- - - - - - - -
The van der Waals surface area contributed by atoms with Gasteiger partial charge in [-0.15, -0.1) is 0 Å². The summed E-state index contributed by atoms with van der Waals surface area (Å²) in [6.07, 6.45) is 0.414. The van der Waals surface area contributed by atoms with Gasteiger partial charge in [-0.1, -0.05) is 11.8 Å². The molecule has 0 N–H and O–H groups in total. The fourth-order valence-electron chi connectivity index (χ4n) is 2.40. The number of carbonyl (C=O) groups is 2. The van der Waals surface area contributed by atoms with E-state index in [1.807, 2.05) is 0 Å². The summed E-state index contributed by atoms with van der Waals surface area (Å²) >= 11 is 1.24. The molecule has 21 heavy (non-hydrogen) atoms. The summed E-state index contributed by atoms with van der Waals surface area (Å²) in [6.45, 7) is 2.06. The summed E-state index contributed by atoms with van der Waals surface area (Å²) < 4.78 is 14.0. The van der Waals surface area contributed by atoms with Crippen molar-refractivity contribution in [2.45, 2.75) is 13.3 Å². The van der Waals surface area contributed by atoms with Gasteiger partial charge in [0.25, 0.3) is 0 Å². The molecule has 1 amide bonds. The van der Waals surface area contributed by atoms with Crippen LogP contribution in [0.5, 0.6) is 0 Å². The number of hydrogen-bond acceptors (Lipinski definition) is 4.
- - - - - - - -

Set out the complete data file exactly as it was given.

The van der Waals surface area contributed by atoms with Gasteiger partial charge in [-0.15, -0.1) is 0 Å². The summed E-state index contributed by atoms with van der Waals surface area (Å²) in [6.07, 6.45) is 0.414. The van der Waals surface area contributed by atoms with Gasteiger partial charge in [-0.1, -0.05) is 11.8 Å². The molecule has 0 N–H and O–H groups in total. The fourth-order valence-electron chi connectivity index (χ4n) is 2.40. The number of carbonyl (C=O) groups is 2. The van der Waals surface area contributed by atoms with E-state index in [1.807, 2.05) is 0 Å². The summed E-state index contributed by atoms with van der Waals surface area (Å²) >= 11 is 1.24. The molecule has 21 heavy (non-hydrogen) atoms. The summed E-state index contributed by atoms with van der Waals surface area (Å²) in [6.45, 7) is 2.06. The summed E-state index contributed by atoms with van der Waals surface area (Å²) < 4.78 is 14.0. The van der Waals surface area contributed by atoms with Crippen molar-refractivity contribution in [2.45, 2.75) is 13.3 Å². The van der Waals surface area contributed by atoms with Gasteiger partial charge in [0.25, 0.3) is 0 Å². The molecule has 1 amide bonds. The van der Waals surface area contributed by atoms with Crippen LogP contribution in [0.5, 0.6) is 0 Å². The number of hydrogen-bond acceptors (Lipinski definition) is 4.